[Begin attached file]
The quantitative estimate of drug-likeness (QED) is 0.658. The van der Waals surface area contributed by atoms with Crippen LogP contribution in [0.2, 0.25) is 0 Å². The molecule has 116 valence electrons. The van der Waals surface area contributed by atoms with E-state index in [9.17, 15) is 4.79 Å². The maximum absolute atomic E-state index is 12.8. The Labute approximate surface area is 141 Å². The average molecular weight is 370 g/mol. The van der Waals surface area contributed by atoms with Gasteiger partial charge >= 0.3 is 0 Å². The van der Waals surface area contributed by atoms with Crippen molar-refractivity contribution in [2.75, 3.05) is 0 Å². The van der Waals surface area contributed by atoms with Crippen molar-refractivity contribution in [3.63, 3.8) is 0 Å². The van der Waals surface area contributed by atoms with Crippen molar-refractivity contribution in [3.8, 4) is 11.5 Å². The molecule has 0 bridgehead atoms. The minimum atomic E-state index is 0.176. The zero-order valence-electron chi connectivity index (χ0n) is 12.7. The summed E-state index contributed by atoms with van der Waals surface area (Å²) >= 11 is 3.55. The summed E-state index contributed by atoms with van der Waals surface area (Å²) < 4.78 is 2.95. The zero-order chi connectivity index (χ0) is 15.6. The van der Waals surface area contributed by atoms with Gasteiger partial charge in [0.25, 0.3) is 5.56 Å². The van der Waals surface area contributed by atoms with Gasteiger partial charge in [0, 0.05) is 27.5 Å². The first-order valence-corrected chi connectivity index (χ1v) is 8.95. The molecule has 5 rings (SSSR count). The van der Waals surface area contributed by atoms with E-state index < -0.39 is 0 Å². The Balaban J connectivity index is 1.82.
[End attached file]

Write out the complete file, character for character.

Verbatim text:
The quantitative estimate of drug-likeness (QED) is 0.658. The van der Waals surface area contributed by atoms with Crippen LogP contribution in [0.2, 0.25) is 0 Å². The molecule has 116 valence electrons. The van der Waals surface area contributed by atoms with E-state index in [9.17, 15) is 4.79 Å². The maximum absolute atomic E-state index is 12.8. The Labute approximate surface area is 141 Å². The average molecular weight is 370 g/mol. The van der Waals surface area contributed by atoms with Gasteiger partial charge >= 0.3 is 0 Å². The van der Waals surface area contributed by atoms with Crippen molar-refractivity contribution in [2.75, 3.05) is 0 Å². The van der Waals surface area contributed by atoms with Crippen molar-refractivity contribution in [3.63, 3.8) is 0 Å². The van der Waals surface area contributed by atoms with Crippen molar-refractivity contribution in [3.8, 4) is 11.5 Å². The molecule has 0 bridgehead atoms. The minimum atomic E-state index is 0.176. The zero-order valence-electron chi connectivity index (χ0n) is 12.7. The summed E-state index contributed by atoms with van der Waals surface area (Å²) >= 11 is 3.55. The summed E-state index contributed by atoms with van der Waals surface area (Å²) < 4.78 is 2.95. The zero-order chi connectivity index (χ0) is 15.6. The van der Waals surface area contributed by atoms with Gasteiger partial charge in [0.25, 0.3) is 5.56 Å². The van der Waals surface area contributed by atoms with Gasteiger partial charge in [0, 0.05) is 27.5 Å². The first-order valence-corrected chi connectivity index (χ1v) is 8.95. The molecule has 5 rings (SSSR count). The van der Waals surface area contributed by atoms with E-state index < -0.39 is 0 Å². The Balaban J connectivity index is 1.82.